FIG. 6 is a schematic side-elevation view of the valve of FIG. 5 with the valve closed and the piston in the lowered position.

DETAILED DESCRIPTION OF THE INVENTION

As shown in FIG. 1, a vacuum relief valve 10 according to the present invention is shown as it would be located in a typical installation on an internal combustion or diesel engine. Valve 10 is connected at its input side by means of a conduit 12 to crankcase breather tubes 14, 16 of an engine 13. Caps 18, 20 cover the breather openings and are connected by conduits 22, 24 to a T junction fitting 26, the outlet of which is connected to the inlet to conduit 12.

On its output side, valve 10 is connected by conduit 28 to the intake tube 11 of an air filter for a turbocharger. The air filter is in turn coupled to a turbocharger (not shown) in the induction system of the engine.

The vacuum relief valve or vacuum limiter 10 is provided to control the amount of vacuum which is drawn on the engine and thereby prevent oil from being extracted from the crankcase. In the presently preferred embodiment of the invention, a piston and spring combination is provided which acts as a variable valve to control the size of the passage through the limiter and thereby control the amount of vacuum (or suction) which the induction system of the engine is allowed to pull on the crankcase. In instances of very high RPM's, the piston closes and completely valves off the passage between the crankcase breathers and the induction system. As the piston closes due to increasing vacuum thereby reducing the size of the passage to the induction system, the movement of the piston simultaneously opens an alternate passage through the valve to vent the crankcase atmosphere.

FIGS. 2 and 3 show detailed views of a vacuum relief valve 38 according to the present invention. FIG. 2 shows valve 10 in the open position. Inlet 43 to housing 41 is connected to the engine breathers and communicates with outlet from the housing 44 through a transversely disposed cylindrical chamber or conduit 46 in which a piston 48 supported by a compression spring 50 is located. The end of chamber 46 opposite the compression spring 50 is open and communicates to atmosphere through a washable air filter 52 of the K&N-type. The outlet 44 of vacuum limiter valve 38 is connected to the intake tube from an air filter to the engine induction system or a turbocharger.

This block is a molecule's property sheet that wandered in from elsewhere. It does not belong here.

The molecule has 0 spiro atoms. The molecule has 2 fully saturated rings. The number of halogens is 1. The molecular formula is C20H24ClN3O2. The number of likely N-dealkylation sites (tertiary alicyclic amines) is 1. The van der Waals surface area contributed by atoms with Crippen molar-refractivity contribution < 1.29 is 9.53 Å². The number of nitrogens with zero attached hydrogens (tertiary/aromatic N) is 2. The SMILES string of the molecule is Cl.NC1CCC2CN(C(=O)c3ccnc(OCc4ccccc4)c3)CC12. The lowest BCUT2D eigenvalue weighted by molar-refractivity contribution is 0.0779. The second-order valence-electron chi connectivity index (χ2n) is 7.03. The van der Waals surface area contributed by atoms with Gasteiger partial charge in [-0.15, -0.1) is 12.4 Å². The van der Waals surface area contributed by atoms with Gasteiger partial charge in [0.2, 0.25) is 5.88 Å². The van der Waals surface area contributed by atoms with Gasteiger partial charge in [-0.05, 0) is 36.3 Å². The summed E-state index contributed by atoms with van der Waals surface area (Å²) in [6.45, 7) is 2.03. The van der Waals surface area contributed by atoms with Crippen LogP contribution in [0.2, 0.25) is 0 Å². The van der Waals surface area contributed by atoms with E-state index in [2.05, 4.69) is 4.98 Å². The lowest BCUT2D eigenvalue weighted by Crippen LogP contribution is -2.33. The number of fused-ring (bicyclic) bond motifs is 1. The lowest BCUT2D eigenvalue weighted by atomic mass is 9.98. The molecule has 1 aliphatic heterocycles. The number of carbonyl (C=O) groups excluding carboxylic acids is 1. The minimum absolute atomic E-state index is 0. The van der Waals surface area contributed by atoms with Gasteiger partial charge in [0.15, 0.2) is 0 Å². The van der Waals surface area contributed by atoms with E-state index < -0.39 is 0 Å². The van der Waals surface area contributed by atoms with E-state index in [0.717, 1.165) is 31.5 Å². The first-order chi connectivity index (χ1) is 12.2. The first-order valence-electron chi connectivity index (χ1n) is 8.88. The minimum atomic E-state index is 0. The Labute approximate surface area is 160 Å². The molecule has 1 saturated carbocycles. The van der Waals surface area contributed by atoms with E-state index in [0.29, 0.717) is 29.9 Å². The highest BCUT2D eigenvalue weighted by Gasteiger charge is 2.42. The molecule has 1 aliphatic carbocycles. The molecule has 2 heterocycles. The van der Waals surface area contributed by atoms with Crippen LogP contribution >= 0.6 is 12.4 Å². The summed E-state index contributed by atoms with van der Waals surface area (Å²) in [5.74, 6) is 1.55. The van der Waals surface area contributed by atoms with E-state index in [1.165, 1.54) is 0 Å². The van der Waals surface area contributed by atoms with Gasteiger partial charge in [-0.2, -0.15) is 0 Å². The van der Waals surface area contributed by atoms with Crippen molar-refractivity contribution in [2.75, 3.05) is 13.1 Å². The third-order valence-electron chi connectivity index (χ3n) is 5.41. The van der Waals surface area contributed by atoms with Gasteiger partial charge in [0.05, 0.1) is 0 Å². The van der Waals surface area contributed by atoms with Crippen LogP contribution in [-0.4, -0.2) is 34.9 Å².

It is important that the vacuum which is created in the crankcase not be too large. The presently preferred limit is 7 inches of vacuum. The vacuum in the crankcase has a tendency to increase as the RPM's of the engine increases thereby causing the engine induction system to exert a higher and higher degree of suction on the crankcase through the crankcase breathers. In such an event a relatively large amount of oil and oil laden air can be pulled from the crankcase into the separator apparatus causing the induction system and air filters to become fouled. The tendency is exacerbated when the induction system is already dirty or the air filter has become contaminated through ordinary operation.

The vacuum limiter valve assembly 10 of the present invention prevents the occurrence of too large of a pressure differential. As shown in FIG. 2, piston 48 is in its open position and an essentially unobstructed air flow passage exists from the engine crankcase breathers through inlet 43 to the outlet 44. When the vacuum exerted by the induction system increases, compression spring 50 is compressed drawing piston 48 downwardly from its open position having the effect of constricting the physical dimensions of the passage way between the inlet and the outlet as it is compressed. When the pressure differential is sufficiently large, the piston 48 is drawn to the position shown in FIG. 3 and the compression spring is fully compressed such that the piston totally closes the conduit leading to the separator and totally blocks off the passage between the inlet 43 and the outlet 44 in the vacuum limiter. In this condition, the engine crankcase breathers are now connected through air filter 52 to atmosphere.